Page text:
Detecting explosives on a nanowire

Chemists at the University of California have developed a silicon polymer nanowire that is capable of detecting trace amounts of TNT and picric acid.

Chemists at the University of California, San Diego have developed a silicon polymer nanowire that is capable of detecting trace amounts of TNT and picric acid, an explosive commonly used in terrorist bombs.

The achievement is said to provide a sensitive new tool to combat terrorist attacks and locate unexploded mines and bombs on land as well as at sea.

‘The chief advantage of this polymer is that it’s stable in air and water, as well as extremely sensitive to explosive residues,’ said William C. Trogler, a professor of chemistry and biochemistry at UCSD. ‘With relatively crude engineering, we were able to detect the presence of TNT down to about one part in a billion in air and some 50 parts per billion in seawater.’

Honglae Sohn, a postdoctoral student in Trogler’s laboratory, produced the silicon polymer and discovered its explosive detection potential with the assistance of Trogler; Michael J. Sailor, a professor of chemistry and biochemistry; and Rebecca M. Calhoun.

The polymer is a long string of silicon atoms surrounded by organic molecules that conduct electricity and glow under ultraviolet light.

The UCSD chemists modified the polymer to behave like a short-circuited electrical circuit whenever it comes into contact with molecules of TNT or picric acid.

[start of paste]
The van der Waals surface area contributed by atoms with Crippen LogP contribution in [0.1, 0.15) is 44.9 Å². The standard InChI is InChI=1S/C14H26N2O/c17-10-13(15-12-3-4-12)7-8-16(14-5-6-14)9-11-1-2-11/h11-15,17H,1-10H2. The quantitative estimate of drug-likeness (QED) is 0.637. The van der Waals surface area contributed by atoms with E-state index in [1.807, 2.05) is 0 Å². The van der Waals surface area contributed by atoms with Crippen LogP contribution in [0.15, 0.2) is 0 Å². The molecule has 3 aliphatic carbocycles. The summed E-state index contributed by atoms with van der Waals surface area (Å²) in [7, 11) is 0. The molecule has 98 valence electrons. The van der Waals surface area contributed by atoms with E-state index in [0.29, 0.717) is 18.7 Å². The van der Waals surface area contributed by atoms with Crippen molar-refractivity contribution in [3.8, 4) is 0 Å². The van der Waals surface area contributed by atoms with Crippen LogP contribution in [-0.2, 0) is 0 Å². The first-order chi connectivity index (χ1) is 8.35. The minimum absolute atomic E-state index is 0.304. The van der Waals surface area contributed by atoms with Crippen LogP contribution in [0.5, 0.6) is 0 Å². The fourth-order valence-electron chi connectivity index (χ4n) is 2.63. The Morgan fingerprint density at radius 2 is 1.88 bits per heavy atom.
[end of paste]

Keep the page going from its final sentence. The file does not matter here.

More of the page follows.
This occurs because the TNT and picric acid take electrons from the silicon polymer whenever it is excited by ultraviolet light. This is said to prevent the silicon nanowires from glowing.

A piece of paper containing the polymer, which normally glows under a black light, demonstrates the effect visually. A handprint containing trace amounts of TNT shows up as a darkened silhouette of the hand. A similar handprint without the TNT remains a flat, greenish glowing slate.

‘The TNT turns off the green luminescence of the polymer or, in chemical terms, quenches the excited state,’ said Trogler.

In addition to detecting residues of explosives on hands or clothing, the UCSD scientists foresee numerous applications for their development for those needing an inexpensive, highly sensitive explosives detector.

‘These polymers or nanowires can be dissolved in solvents and painted on surfaces just as you would spray paint a house,’ said Sailor. When the polymers are sprayed on pieces of filter paper they can easily detect trace amounts of TNT in air or water containing trace amounts of TNT or picric acid, he added.

The UCSD scientists were able to demonstrate this experimentally in the laboratory by spiking seawater with trace amounts of TNT and picric acid, then passing the liquid through thin films of the polymer.

Their films were able to detect TNT in seawater at a level of 50 parts per billion and picric acid at a level of 6 parts per billion. The scientists were also able to detect TNT vapour in air with thin films of the polymer down to a level of 4 parts per billion.

Using similar methods, Sailor believes films of polymers could be used to reveal the presence of land mines, unexploded bombs in shallow reefs and explosive residues passing through airport screening systems.